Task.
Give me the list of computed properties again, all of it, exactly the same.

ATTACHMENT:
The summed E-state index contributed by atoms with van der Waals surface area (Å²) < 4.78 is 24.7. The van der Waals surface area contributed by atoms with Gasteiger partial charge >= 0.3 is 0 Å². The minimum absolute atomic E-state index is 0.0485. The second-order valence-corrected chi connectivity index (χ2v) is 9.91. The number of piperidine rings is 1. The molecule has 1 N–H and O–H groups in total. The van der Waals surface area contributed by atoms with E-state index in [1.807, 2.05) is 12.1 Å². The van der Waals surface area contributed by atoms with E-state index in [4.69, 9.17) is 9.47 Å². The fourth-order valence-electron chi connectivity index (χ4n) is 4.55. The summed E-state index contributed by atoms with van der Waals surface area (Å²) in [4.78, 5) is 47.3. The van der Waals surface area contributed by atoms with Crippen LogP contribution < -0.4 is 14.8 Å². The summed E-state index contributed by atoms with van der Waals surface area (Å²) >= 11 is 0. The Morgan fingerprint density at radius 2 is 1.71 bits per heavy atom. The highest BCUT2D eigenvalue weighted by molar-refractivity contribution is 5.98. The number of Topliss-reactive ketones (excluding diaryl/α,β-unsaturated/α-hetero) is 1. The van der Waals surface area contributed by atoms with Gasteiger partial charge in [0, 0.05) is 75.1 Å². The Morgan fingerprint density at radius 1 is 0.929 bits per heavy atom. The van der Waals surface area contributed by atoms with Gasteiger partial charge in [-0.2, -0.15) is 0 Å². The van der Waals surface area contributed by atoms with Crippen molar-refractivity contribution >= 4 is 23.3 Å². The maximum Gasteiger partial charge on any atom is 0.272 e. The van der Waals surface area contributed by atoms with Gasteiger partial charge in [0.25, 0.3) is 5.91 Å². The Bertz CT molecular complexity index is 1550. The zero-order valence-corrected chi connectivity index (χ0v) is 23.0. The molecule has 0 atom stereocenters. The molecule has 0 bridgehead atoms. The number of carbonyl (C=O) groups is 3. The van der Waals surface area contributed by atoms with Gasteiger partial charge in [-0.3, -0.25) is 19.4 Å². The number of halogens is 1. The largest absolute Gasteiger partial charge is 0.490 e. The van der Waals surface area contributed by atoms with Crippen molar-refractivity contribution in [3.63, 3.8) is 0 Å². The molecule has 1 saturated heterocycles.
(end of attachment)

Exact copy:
The summed E-state index contributed by atoms with van der Waals surface area (Å²) < 4.78 is 24.7. The van der Waals surface area contributed by atoms with Gasteiger partial charge >= 0.3 is 0 Å². The minimum absolute atomic E-state index is 0.0485. The second-order valence-corrected chi connectivity index (χ2v) is 9.91. The number of piperidine rings is 1. The molecule has 1 N–H and O–H groups in total. The van der Waals surface area contributed by atoms with E-state index in [1.807, 2.05) is 12.1 Å². The van der Waals surface area contributed by atoms with E-state index in [4.69, 9.17) is 9.47 Å². The fourth-order valence-electron chi connectivity index (χ4n) is 4.55. The summed E-state index contributed by atoms with van der Waals surface area (Å²) in [4.78, 5) is 47.3. The van der Waals surface area contributed by atoms with Crippen LogP contribution < -0.4 is 14.8 Å². The summed E-state index contributed by atoms with van der Waals surface area (Å²) >= 11 is 0. The Morgan fingerprint density at radius 2 is 1.71 bits per heavy atom. The highest BCUT2D eigenvalue weighted by molar-refractivity contribution is 5.98. The number of Topliss-reactive ketones (excluding diaryl/α,β-unsaturated/α-hetero) is 1. The van der Waals surface area contributed by atoms with Gasteiger partial charge in [0, 0.05) is 75.1 Å². The Morgan fingerprint density at radius 1 is 0.929 bits per heavy atom. The van der Waals surface area contributed by atoms with Gasteiger partial charge in [-0.2, -0.15) is 0 Å². The van der Waals surface area contributed by atoms with Crippen molar-refractivity contribution >= 4 is 23.3 Å². The maximum Gasteiger partial charge on any atom is 0.272 e. The van der Waals surface area contributed by atoms with Gasteiger partial charge in [0.25, 0.3) is 5.91 Å². The Bertz CT molecular complexity index is 1550. The zero-order valence-corrected chi connectivity index (χ0v) is 23.0. The molecule has 0 atom stereocenters. The molecule has 0 bridgehead atoms. The number of carbonyl (C=O) groups is 3. The van der Waals surface area contributed by atoms with Gasteiger partial charge in [-0.3, -0.25) is 19.4 Å². The number of halogens is 1. The largest absolute Gasteiger partial charge is 0.490 e. The van der Waals surface area contributed by atoms with Crippen molar-refractivity contribution in [3.63, 3.8) is 0 Å². The molecule has 1 saturated heterocycles.